By Sarah Sekula, published on usatoday.com // photos courtesy of Universal Orlando Resort
ORLANDO, Fla. — Fires flare up inside a shrine-like area as the drum beat gets louder. The natives are chanting. A Shah woman with long, stringy gray hair summons King Kong. Kong responds with a massive roar.
All that, and you aren’t even on the ride yet. As guests, stroll through the queue at Skull Island: Reign of Kong, the latest attraction at Universal Orlando’s Islands of Adventure, they are treated to impressive theatrics that build anticipation in every sense of the word.
The first thing you notice as you enter is the massive scale of things. For starters, you are surrounded by 150,000 square feet of rock work. In the distance, huge temple doors are set among a rugged landscape full of craggy peaks and dense jungle.
The next thing you’ll notice are the whispering voices and unidentifiable grunts and growls. That might be attributed to the fact that the ride includes things like a terapusmordax, a flying predator sporting a 10-foot wingspan, and a vastatosaurus rex, a rather intimidating dinosaur.
Opening today, the nearly 6-minute-long experience is a feast for the eyes. It features a trackless ride system (a first for Universal Orlando), an interactive queue (yes, hostile natives are lurking around the corners) and an almost three-story-tall mechanical figure of the furry one himself.
USA TODAY was the first to peek inside the new attraction with an exclusive behind-the-scenes tour.
“Once inside the ruins, guests interact with the physical environment as the space gets tighter, the danger gets more authentic and they start to get the feeling the locals aren’t necessarily friendly,” says Mike West, executive producer at Universal Creative.
That said, keep your eyes peeled as you pass through catacombs. Among the piles of skulls a very lifelike native is peeking out. Better yet, actors dressed as not-so-friendly natives pop out from dark corners to scare the beejeebees out of you, Halloween-Horror-Nights style.
As you arrive at base camp, the ride vehicles are waiting with no track or rail in sight. Each vehicle seats 72 people and comes with an expedition guide. With five guides altogether, each guide narrates the story in a different way.
“The first thing you see are the remnants of a Kong species skeleton on the left,” West says. “You pass the terapusmordax bats as they try to attack the vehicle. Now you’re in a deep cavernous space with lots of creepy things. The truck starts rocking as more creatures attack.”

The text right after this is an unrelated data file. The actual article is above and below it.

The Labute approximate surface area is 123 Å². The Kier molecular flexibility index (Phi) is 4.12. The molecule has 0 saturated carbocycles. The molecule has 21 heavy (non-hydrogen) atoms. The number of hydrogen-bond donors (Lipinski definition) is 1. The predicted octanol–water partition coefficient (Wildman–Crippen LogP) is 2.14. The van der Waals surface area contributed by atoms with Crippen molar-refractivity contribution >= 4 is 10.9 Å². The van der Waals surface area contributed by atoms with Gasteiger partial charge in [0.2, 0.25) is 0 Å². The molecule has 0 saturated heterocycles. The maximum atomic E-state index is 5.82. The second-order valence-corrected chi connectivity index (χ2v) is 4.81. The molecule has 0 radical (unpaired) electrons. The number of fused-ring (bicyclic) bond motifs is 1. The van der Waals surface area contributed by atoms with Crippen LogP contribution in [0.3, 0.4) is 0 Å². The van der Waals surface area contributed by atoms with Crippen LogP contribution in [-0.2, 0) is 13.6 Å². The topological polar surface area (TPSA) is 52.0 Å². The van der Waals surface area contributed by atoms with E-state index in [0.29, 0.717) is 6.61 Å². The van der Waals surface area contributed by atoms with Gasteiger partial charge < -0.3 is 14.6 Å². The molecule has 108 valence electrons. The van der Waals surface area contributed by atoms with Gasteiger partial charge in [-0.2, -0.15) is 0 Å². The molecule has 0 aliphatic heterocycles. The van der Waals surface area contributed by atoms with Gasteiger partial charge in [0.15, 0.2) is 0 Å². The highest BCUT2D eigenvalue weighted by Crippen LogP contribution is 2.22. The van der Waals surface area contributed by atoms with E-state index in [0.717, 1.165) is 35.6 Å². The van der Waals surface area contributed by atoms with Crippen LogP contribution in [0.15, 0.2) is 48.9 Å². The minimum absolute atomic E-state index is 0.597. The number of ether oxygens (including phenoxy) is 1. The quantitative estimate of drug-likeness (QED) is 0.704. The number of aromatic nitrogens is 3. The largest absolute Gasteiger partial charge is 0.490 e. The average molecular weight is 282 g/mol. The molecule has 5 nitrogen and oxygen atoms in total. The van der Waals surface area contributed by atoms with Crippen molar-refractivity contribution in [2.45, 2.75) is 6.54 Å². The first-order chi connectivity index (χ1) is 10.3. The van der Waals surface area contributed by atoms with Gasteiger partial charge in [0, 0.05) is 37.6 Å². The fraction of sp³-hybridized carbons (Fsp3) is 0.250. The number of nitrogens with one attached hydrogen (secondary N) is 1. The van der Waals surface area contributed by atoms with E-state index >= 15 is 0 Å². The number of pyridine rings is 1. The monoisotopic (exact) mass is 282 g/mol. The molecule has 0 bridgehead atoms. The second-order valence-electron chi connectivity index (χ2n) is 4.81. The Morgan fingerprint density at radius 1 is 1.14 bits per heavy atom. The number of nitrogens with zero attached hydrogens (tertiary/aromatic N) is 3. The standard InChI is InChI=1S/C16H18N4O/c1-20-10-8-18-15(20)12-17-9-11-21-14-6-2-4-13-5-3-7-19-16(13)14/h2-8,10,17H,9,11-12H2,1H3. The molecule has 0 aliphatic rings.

By now you are completely immersed in a jungle environment complete with giant flying bugs and all types of dinosaurs. Suddenly, Kong comes crashing through to battle the dinosaurs. The ride vehicle lowers, but Kong catches it. He pounds on his chest.
As you come around the corner, the piece de resistance: About eight feet away from the truck is Kong in all his glory. With a head the size of a car, he’s so close you can feel his breath. He even expresses human emotion like scrunching down his eyebrows in anger or contorting his face in surprise.
“We feel like we’ve made a new mark in the industry with the figure we’ve created,” West says. “We wanted to make sure this Kong we created was unlike any creature that’s ever been built before. We wanted to make sure Kong had personality.”
Kong lives on
After all, this lovable beast has wowed audience for more than 70 years. He’s starred in multiple films, books, television shows, animated series and as an attraction at Universal Studios Florida back in the ‘90s. In other words, he has some serious brand equity.
“The movies from 1933, especially the first one, are still seen and endlessly referred to in ads, mash-ups and jokes,” says Robert Thompson, a pop-culture professor at Syracuse University. “There were Kong movies in the 1960s, 1970s and 1980s, and, of course, the Peter Jackson film in 2005. Millions of baby boomers, like myself, experienced Kong in the cartoon series from 1966.”
The over-the-top attraction drew inspiration from all of those elements and also from the King Kong flick that hits theaters this summer. However, West says his team wanted the story to be completely unique.
“Our journey takes place in the early 1930s, predating the Carl Denham expedition to Skull Island that brought Kong to New York,” he says. “We worked with Peter Jackson during the initial concept phase of the project to develop the look and feel of the environment. We saw how great Skull Island looked on film, but we envisioned a completely immersive experience with enormous sets, vehicles and characters that literally put our guests right in the middle of the action.”
It comes as no surprise that park-goers are atwitter. “My expectations are pretty high for the ride,” says Shelley Caran, an annual pass holder who visits the park monthly. “I’m hoping that the ride experience has a detailed environment like those from the upcoming films with nods to the past. I love a good easter egg.”
If you go
Cost: Single-park admission to Universal Islands of Adventure is $105 for adults, $100 for children. Park-to-park admission is $155 for adults and $150 for children.
Height requirement for Skull Island: Reign of Kong is 34 inches
For more info: UniversalOrlando.com/ReignOfKong